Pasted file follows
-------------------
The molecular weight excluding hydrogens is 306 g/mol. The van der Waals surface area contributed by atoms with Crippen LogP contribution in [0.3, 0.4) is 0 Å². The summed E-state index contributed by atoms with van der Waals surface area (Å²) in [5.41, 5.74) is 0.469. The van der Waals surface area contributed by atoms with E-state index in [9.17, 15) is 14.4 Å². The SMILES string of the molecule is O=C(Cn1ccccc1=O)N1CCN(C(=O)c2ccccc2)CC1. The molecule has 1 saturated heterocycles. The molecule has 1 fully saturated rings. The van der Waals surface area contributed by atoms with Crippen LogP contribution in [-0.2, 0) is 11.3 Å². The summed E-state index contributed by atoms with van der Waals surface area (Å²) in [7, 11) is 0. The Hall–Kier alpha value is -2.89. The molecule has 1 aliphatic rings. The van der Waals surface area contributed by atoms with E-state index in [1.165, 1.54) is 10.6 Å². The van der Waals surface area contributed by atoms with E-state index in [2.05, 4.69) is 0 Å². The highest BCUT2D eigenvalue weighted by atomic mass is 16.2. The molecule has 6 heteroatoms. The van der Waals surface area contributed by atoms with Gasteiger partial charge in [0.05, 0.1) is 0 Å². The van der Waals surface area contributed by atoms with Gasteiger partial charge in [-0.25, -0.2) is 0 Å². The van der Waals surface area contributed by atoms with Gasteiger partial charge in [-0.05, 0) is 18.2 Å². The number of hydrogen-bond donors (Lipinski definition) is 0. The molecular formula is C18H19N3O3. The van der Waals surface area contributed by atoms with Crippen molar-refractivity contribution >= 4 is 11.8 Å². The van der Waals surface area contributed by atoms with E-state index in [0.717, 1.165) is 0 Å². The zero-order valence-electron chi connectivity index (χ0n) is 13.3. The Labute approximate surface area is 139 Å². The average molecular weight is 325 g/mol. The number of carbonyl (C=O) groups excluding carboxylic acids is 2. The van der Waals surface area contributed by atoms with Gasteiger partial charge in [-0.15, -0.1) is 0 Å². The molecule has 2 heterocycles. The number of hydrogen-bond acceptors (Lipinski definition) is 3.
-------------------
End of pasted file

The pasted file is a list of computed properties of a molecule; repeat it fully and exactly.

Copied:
The molecular weight excluding hydrogens is 306 g/mol. The van der Waals surface area contributed by atoms with Crippen LogP contribution in [0.3, 0.4) is 0 Å². The summed E-state index contributed by atoms with van der Waals surface area (Å²) in [5.41, 5.74) is 0.469. The van der Waals surface area contributed by atoms with E-state index in [9.17, 15) is 14.4 Å². The SMILES string of the molecule is O=C(Cn1ccccc1=O)N1CCN(C(=O)c2ccccc2)CC1. The molecule has 1 saturated heterocycles. The molecule has 1 fully saturated rings. The van der Waals surface area contributed by atoms with Crippen LogP contribution in [-0.2, 0) is 11.3 Å². The summed E-state index contributed by atoms with van der Waals surface area (Å²) in [7, 11) is 0. The Hall–Kier alpha value is -2.89. The molecule has 1 aliphatic rings. The van der Waals surface area contributed by atoms with E-state index in [1.165, 1.54) is 10.6 Å². The van der Waals surface area contributed by atoms with E-state index in [2.05, 4.69) is 0 Å². The highest BCUT2D eigenvalue weighted by atomic mass is 16.2. The molecule has 6 heteroatoms. The van der Waals surface area contributed by atoms with Gasteiger partial charge in [0.05, 0.1) is 0 Å². The van der Waals surface area contributed by atoms with Gasteiger partial charge in [-0.25, -0.2) is 0 Å². The van der Waals surface area contributed by atoms with Gasteiger partial charge in [-0.05, 0) is 18.2 Å². The number of hydrogen-bond donors (Lipinski definition) is 0. The molecular formula is C18H19N3O3. The van der Waals surface area contributed by atoms with Crippen molar-refractivity contribution >= 4 is 11.8 Å². The van der Waals surface area contributed by atoms with E-state index in [0.717, 1.165) is 0 Å². The zero-order valence-electron chi connectivity index (χ0n) is 13.3. The Labute approximate surface area is 139 Å². The average molecular weight is 325 g/mol. The number of carbonyl (C=O) groups excluding carboxylic acids is 2. The van der Waals surface area contributed by atoms with Gasteiger partial charge in [-0.15, -0.1) is 0 Å². The molecule has 2 heterocycles. The number of hydrogen-bond acceptors (Lipinski definition) is 3.